Experiencing a first food allergic reaction: a survey of parent and caregiver perspectives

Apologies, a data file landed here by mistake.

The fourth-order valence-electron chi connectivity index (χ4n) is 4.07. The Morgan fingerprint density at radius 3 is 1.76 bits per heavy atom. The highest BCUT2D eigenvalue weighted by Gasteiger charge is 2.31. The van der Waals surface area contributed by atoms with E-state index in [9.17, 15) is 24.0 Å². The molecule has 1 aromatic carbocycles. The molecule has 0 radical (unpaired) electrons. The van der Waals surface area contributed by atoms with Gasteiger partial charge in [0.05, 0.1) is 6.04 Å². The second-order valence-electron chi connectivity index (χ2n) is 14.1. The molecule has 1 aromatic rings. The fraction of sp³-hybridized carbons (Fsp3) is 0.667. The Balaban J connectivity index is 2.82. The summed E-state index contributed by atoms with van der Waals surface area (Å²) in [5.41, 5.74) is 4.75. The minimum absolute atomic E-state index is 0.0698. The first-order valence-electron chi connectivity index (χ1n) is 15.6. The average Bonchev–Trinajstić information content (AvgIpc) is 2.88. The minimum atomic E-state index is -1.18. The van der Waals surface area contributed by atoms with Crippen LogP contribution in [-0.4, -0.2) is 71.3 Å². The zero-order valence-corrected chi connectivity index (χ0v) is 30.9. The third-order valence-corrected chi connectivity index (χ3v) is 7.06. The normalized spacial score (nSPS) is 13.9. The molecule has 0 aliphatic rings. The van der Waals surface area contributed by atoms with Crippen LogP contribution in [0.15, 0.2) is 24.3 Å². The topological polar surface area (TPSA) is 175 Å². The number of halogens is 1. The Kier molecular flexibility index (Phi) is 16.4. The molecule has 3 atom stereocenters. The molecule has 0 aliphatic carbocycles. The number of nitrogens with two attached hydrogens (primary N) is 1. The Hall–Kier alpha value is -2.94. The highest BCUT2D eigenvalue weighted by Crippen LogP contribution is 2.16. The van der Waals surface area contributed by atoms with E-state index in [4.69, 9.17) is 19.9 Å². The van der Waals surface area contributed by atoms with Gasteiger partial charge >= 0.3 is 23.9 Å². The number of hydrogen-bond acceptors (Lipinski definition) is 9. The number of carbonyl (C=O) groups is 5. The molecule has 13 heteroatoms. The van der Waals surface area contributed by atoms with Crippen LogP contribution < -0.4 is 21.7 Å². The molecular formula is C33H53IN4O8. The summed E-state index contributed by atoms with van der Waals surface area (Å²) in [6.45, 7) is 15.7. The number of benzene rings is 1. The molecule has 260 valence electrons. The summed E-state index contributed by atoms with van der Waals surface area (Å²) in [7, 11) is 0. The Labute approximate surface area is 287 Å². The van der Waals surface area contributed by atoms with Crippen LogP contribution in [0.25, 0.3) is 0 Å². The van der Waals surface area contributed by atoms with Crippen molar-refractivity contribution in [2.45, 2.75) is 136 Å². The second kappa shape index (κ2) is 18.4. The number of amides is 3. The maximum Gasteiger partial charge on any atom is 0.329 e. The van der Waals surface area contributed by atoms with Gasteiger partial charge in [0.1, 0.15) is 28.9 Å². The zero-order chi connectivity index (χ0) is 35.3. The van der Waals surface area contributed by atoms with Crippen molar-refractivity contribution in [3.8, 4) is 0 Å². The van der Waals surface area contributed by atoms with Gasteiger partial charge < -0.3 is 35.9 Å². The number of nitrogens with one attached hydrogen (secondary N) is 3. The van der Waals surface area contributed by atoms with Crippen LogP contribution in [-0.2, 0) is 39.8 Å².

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BACKGROUND: Insufficient knowledge of food allergy and anaphylaxis has been identified by caregivers as an important barrier to coping, and a potential cause of fear and anxiety, particularly for those with children newly diagnosed with food allergy. The purpose of the study was to better understand the experiences of caregivers of children with a first allergic reaction to food, and to identify any deficiencies in the information received at diagnosis. METHODS: A mixed-methods study consisting of an online survey administered to the Anaphylaxis Canada online registry (a patient support group database of approximately 10,000 members), and a follow-up qualitative interview with a subset of survey participants. Analysis consisted of frequency analysis (quantitative and qualitative data) and descriptive statistics to calculate proportions and means with standard deviations. Qualitative analyses were guided by the constant comparative method of grounded theory methodology. RESULTS: Of 293 survey respondents, 208 were eligible to complete the survey (first allergic reaction to food within 12 months of the study), and 184 respondents consented. Identified gaps included education about food allergy, anaphylaxis management, for example, how to use epinephrine auto- injectors, and coping strategies for fear and anxiety. The qualitative follow-up study supported these findings, yielding 3 major themes: 1) lack of provision of information following the episode on the recognition and management of food allergy related allergic reactions, 2) prolonged wait times for an allergist, and 3) significant family anxiety. CONCLUSIONS: The online survey highlighted multiple deficiencies at diagnosis, findings which were supported by the follow up qualitative study. Results will inform the development of educational strategies for patients newly diagnosed with food allergy.
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